Food & DrinkGrub Notes

Baked Goods and Burritos: Hankie Pie and Diablo’s Reviews

HAND PIES UP: One of the nicest things about the West Broad Farmers Market is its location next to the urban farm that takes up a lot of the property. Walking between rows of tomatoes or next to a small blueberry patch, or investigating the chickens who live in a fenced area at the edge of the space, one sees the open sky above and feels transported, even serene. The fact that it has a considerable number of food vendors as well as picnic tables means you can enjoy a lunch or a brunch or a snack while experiencing that same environment.

Abrahim’s Parlor, which makes Trinidadian doubles (sort of chickpea sandwiches on a puffy, poori-like bread) and other delicious food, is still there. Independent Baking Co. usually sets up a table to sell croissants, pain au chocolate, other viennoiserie and bread. Rashe’s Cuisine might be selling Jamaican food, and Soul Food With a Twist might be offering its wares. Dipped And Frosted will tempt your children (or you!) with cake pops and candy apples in unusual flavors, and Mama Bird’s often has tamales and healthy muffins. There are cookies and samples of fresh fruit in season, and an older Hispanic couple retails tinga, fresh tortillas and a wonderful black bean dip accented with crema.

One of the newest vendors is Hankie Pie, a cute-as-a-button business run by Madeline and Margie Siggelkow, sisters from the Midwest who moved to Georgia with a dream and funded their business through a Kickstarter campaign. They laid out their case well, and people responded. Now they’re at the market pretty much every week, and taking orders through Athens Locally Grown and their own website.

Hankie Pie does both full-sized and hand pies, both sweet and savory, in flavors including chocolate pecan; peach; peach blueberry; spinach, artichoke and feta; lemon chess; turkey, egg and cheddar; swiss chard, mushroom, onion and feta; blackberry; smoked salmon with spinach; strawberry and cream; apple brie; strawberry rhubarb; and chocolate bourbon pecan. Among the full-sized pies, some have latticed tops, while others have crumb toppings.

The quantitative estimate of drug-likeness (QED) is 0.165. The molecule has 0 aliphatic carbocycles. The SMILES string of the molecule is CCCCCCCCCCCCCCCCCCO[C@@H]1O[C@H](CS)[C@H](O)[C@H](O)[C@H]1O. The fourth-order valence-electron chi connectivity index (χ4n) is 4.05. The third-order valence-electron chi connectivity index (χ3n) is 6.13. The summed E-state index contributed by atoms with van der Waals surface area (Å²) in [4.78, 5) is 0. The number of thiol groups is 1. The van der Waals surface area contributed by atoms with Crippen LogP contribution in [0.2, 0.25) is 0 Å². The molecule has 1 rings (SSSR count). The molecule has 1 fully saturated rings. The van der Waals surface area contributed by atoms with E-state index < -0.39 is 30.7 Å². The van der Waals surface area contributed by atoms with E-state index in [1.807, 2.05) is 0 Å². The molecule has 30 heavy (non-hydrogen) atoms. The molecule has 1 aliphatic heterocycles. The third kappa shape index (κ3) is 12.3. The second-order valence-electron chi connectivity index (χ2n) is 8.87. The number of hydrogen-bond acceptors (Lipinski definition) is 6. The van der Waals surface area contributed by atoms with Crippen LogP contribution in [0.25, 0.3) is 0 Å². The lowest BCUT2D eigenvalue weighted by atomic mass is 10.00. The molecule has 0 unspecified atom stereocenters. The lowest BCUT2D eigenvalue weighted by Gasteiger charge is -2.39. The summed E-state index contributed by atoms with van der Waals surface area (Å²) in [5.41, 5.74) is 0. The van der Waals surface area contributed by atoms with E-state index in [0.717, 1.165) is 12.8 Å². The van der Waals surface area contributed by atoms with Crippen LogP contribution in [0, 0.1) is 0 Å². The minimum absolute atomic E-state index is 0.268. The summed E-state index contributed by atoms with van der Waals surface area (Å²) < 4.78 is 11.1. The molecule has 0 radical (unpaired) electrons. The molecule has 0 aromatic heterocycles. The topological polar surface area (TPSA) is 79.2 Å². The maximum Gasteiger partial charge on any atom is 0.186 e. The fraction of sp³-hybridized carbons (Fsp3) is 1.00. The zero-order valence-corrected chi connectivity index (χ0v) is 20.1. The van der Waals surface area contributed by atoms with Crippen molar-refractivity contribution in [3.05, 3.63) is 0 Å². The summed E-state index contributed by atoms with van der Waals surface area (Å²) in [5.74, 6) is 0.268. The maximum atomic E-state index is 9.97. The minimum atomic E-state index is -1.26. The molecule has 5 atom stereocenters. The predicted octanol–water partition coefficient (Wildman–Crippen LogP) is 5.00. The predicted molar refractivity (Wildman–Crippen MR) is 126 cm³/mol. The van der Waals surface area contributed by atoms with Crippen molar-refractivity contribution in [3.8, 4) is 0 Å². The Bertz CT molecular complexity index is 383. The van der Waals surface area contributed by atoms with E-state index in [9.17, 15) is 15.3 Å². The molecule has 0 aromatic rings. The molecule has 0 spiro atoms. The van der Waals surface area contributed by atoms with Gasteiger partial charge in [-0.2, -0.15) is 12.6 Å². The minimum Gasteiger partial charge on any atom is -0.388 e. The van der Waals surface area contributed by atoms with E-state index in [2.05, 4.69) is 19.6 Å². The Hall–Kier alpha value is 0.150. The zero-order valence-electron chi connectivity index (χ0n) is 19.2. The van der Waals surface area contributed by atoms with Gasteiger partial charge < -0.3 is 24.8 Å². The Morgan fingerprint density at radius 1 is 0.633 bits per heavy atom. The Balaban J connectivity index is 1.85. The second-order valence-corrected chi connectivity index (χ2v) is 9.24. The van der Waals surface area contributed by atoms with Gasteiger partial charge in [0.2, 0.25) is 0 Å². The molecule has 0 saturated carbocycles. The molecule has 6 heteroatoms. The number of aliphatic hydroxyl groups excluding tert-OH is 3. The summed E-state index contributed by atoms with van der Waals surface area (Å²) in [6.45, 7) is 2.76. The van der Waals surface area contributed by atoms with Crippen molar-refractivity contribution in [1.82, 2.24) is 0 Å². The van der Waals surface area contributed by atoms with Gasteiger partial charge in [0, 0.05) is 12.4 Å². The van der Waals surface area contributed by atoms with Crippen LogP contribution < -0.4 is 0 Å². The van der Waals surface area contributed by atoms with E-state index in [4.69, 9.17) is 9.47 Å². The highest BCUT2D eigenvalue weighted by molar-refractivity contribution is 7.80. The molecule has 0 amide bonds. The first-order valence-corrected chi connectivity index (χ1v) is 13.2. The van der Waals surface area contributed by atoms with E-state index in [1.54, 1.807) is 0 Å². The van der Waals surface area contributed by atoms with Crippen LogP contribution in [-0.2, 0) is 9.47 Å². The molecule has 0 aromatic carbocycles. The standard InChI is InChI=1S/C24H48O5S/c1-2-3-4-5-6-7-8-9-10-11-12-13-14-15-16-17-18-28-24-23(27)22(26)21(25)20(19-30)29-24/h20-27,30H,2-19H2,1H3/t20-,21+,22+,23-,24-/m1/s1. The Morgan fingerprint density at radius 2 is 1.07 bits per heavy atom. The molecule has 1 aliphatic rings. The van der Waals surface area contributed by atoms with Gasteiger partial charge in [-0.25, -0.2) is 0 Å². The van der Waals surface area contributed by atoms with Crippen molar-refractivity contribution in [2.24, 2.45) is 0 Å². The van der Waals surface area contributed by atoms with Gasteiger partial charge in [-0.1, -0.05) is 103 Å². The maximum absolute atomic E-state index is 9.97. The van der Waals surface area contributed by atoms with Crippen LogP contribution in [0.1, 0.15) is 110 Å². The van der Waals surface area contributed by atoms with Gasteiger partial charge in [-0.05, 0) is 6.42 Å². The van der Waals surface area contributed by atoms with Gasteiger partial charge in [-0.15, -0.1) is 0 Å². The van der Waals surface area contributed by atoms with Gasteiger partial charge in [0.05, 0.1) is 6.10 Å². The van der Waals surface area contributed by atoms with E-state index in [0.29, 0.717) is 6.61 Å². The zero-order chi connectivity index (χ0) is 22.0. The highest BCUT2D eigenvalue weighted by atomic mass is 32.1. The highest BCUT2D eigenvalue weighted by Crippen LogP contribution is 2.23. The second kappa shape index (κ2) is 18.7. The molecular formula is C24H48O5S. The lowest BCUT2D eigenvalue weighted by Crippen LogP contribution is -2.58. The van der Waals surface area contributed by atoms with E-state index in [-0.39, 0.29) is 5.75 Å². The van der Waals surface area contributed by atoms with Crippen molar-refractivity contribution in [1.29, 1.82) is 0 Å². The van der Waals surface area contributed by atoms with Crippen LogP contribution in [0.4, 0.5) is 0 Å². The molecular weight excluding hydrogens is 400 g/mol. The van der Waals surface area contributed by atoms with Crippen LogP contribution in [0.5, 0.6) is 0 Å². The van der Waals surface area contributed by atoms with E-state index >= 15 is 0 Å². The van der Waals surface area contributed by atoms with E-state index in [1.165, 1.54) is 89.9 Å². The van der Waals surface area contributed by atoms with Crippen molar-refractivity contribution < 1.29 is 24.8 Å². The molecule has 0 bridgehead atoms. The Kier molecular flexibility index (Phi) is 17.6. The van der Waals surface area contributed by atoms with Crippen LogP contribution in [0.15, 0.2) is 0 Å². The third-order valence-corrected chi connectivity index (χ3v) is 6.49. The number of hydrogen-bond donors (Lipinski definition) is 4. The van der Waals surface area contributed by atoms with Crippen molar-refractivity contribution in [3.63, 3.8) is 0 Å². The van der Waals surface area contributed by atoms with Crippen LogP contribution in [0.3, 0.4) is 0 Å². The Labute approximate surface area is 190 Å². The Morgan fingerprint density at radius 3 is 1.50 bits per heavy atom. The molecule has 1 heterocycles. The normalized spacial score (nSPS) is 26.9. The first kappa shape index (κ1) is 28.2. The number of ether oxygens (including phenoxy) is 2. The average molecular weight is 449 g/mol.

The results are a bit mixed, although it’s possible some of that is due to the heat at the market, which may do a number on a delicate creation like pie. The full-sized lemon chess I had, in Hankie Pie’s early weeks at the market, seemed under-baked, with a filling that was a bit too dense and a crust that was overly chewy. I’ve had better experiences with the smaller, savory pies, which have a drier filling that may work better with the crust. The spinach, artichoke and feta, in particular, is a fine small breakfast or a snack. The peach blueberry hand-pies, too, are not too sweet or goopy, with a good burst of fruit when you bite in that doesn’t drip all over the place.

I wish I could recommend the stand unreservedly. The Siggelkows are friendly and sweet, and they are doing things in the right way. They also might be improving; Georgia (spoiler alert) has a significantly different climate from Minnesota, and bakers can learn to adjust for that kind of thing. Hand-pies run $3 each; full-sized pies are more like $16–$20. Hankie Pie also has cold-brew coffee and lemonade.

FRESH-MEX: Does the world need another chain of BYO-burrito restaurants? Well, it has one. Diablo’s Southwest Grill (1791 Oconee Connector, 706-543-3399), which opened recently in Epps Bridge Centre, a stone’s throw from the Gap, is exactly such: menu on the wall, approach the counter to order, pick your toppings and accessories, get your free chips when you pay, and take your food to a table or booth.

The food is not dramatically different from anywhere else, with elements that resemble the choices at Barberitos, Moe’s, Chipotle and Willy’s, all of which also exist in Athens. There are vegetarian options and meatatarian options, things for carbo-phobes and carb-lovers. The cilantro-lime rice takes a page right out of Chipotle’s book. The food is fine, although not particularly exciting, more fuel for a day of participating in commerce than gourmet destination.

How does it differ from those places? Primarily decor. With a saddle used as a stool by the door (labeled “best seat in the house” in vinyl letters on the wall) and a giant set of horns protruding from the wall above the food-preparation counter, as though a monster bull was trying to force its way into the space, it’s fairly Texas in its attitude. Nothing seems to get cooked to order, but flames are a design motif nonetheless.

Some of its innovations are decent. Most booths include a free charging station for your device, with a plethora of connectors snaking out from the wall. And the requisite salsa bar provides its tiny plastic ramekins pre-packaged, with lids, which may be a greater waste of plastic but also means you aren’t stuck waiting behind someone slowly ladling a dollop of this and a squirt of that. Diablo’s is open for lunch and dinner every day, does catering and doesn’t serve booze.